These include laurel, as above, holly, rhododendron, privet, laurel, photinia, honeysuckle and forsythia, some of which have made our best fast-growing shrubs list, too – a bonus if you want garden privacy ideas fast.
14. Hide a structure with planting
A tall wall, whether brick or rendered blocks, is a great way to increase garden screening and security at the same time, but it can look stark and uninviting, which may not be the effect you want to create. The best way to disguise this type of garden privacy device is to match it with evergreen climbers, which will soften the structure, provide shelter for wildlife and – if you plant flowering climbers – color and scent, too.
15. Plant ornamental grasses
While some people like to spend as much time as possible in their gardens year round, others tend to see their outdoor space as a spring/summer attraction.
If you are in the latter camp then tall, airy ‘see-through’ plants like bamboos or ornamental grasses around a seating or sunbathing area will provide sufficient screening, and still allow light to filter through without the need for more heavy duty garden fence ideas.
Likewise, a medium-sized feature tree planted in the sightline of a bedroom will provide privacy for your house. Just don’t plant it too close to the building itself. An upright ornamental cherry would make an attractive and effective shield, as would an ornamental pear such as Pyrus ‘Chanticleer’.
16. Create garden screening with trees
Planting trees is the best way to create a hidden spot. But if you are worried that having trees will mean sacrificing light, worry not – there are two techniques that will help.
By cutting a few of the bigger branches right back to the trunk, you will allow more light through and prevent vigorous regrowth, which is also important to preserve space in small gardens.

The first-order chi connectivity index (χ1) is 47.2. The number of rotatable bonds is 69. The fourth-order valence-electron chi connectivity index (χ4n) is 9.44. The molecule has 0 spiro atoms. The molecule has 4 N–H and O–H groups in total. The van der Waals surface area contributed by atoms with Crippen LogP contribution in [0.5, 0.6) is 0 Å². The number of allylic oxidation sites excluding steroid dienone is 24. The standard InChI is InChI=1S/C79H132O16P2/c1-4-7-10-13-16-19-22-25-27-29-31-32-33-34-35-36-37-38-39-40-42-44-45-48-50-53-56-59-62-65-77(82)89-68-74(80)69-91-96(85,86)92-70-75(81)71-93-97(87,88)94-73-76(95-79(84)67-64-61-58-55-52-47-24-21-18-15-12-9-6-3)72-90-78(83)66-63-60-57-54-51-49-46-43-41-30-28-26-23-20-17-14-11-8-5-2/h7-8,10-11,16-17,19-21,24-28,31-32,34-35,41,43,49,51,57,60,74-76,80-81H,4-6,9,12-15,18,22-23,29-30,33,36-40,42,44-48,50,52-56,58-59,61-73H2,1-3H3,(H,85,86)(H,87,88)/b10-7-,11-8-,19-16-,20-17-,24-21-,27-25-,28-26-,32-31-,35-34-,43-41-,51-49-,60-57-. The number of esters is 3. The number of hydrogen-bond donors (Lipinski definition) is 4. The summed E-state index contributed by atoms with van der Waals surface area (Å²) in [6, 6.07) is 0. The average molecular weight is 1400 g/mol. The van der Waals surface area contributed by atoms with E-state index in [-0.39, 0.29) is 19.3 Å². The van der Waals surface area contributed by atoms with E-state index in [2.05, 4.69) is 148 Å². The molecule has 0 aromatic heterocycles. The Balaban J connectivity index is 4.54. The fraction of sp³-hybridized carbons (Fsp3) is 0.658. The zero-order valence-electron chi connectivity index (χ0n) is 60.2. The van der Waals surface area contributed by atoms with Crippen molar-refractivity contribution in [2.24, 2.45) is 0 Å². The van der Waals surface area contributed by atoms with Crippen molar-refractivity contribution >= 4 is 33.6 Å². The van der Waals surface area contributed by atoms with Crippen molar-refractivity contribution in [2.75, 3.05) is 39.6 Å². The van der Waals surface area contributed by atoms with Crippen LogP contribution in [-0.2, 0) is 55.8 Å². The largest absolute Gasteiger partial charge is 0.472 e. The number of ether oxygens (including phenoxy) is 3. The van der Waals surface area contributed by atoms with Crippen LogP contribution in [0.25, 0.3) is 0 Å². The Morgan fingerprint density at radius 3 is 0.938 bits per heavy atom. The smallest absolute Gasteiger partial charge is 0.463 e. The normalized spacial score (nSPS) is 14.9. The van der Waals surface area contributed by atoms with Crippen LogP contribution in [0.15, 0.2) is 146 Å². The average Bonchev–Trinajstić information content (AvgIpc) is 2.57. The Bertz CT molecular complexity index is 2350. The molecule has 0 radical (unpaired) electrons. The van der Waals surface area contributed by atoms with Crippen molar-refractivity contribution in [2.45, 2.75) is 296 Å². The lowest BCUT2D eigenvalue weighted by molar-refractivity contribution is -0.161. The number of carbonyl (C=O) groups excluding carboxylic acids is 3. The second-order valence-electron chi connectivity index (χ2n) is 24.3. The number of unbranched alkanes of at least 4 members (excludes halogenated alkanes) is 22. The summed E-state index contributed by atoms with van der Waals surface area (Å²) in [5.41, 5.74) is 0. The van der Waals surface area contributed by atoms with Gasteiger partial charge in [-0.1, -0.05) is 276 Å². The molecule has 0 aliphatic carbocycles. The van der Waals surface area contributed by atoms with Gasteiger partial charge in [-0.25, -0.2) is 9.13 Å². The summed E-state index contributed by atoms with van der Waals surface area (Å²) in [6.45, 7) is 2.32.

You can also try something called ‘lifting your tree’s skirt’, which simply involves removing lower foliage, as in the garden above.
17. Create tall boundaries with hedges
Finding effective garden screening ideas can seem daunting, but that doesn’t mean you have to give in and accept that your every move will be observed forever. There are plenty of ways to improve privacy without resorting to tall fences or towering garden wall ideas.
A good place to start is with your boundaries. Some backyards are defined by low walls or ‘see-through’ fences that offer very little cover. The ideal solution is to establish the best privacy hedges, using fast-growing species.
Deciduous hedges are best planted from late fall to early spring using bare-rooted plants. Evergreen hedges, using container grown plants, should be planted from mid to late spring.
18. Build a sheltered structure on an exterior wall
A dining or lounge space close to the house can take inspiration from these porch ideas with the addition of a covering structure attached to an exterior wall.
‘Every garden has those places you automatically drift to, as well as natural areas of shade, light and privacy,’ explains award-winning landscape and garden designer Sarah Eberle.
‘Climbing plants for pergolas and walkways might seem like a romantic option that also offers an element of privacy, but the truth is that many quickly grow out of control, damaging supporting structures, so it’s important to choose non-vigorous species. Pillar roses work well and so does clematis, but this needs to be paired with something evergreen, such as Akebia quinata.’
19. Go underground
Sunken gardens make great retreats and are especially useful garden privacy ideas when designing urban plots or looking for long garden ideas, where boundary fences may cast unwanted shade.
Lowering a terrace by just 18 to 20in (46 to 51cm) makes it easier to create a sense of privacy with garden screening ideas, such as planting or awnings; if you want to go lower, ask a landscape architect to check the water table level and advise on drainage.
In a sloping garden, carve out terraces and create an outdoor room on the lowest level.
20. Enforce border controls
Lining paths or patios with perennials, grasses and bamboos is a good way to hide seating areas from view.
Plants that die down in winter offer privacy during summer when you are relaxing outside, but will not block out light during the rest of the year.
By placing seats strategically, you may find flowers and foliage do not need to be very tall to make an effective screen.
21. Opt for a cover up
Garden shade ideas and garden screening ideas can be synonymous. A sail shade suspended over a seating area will not only block direct views from upper storey windows, but will also give protection from sunlight and showers.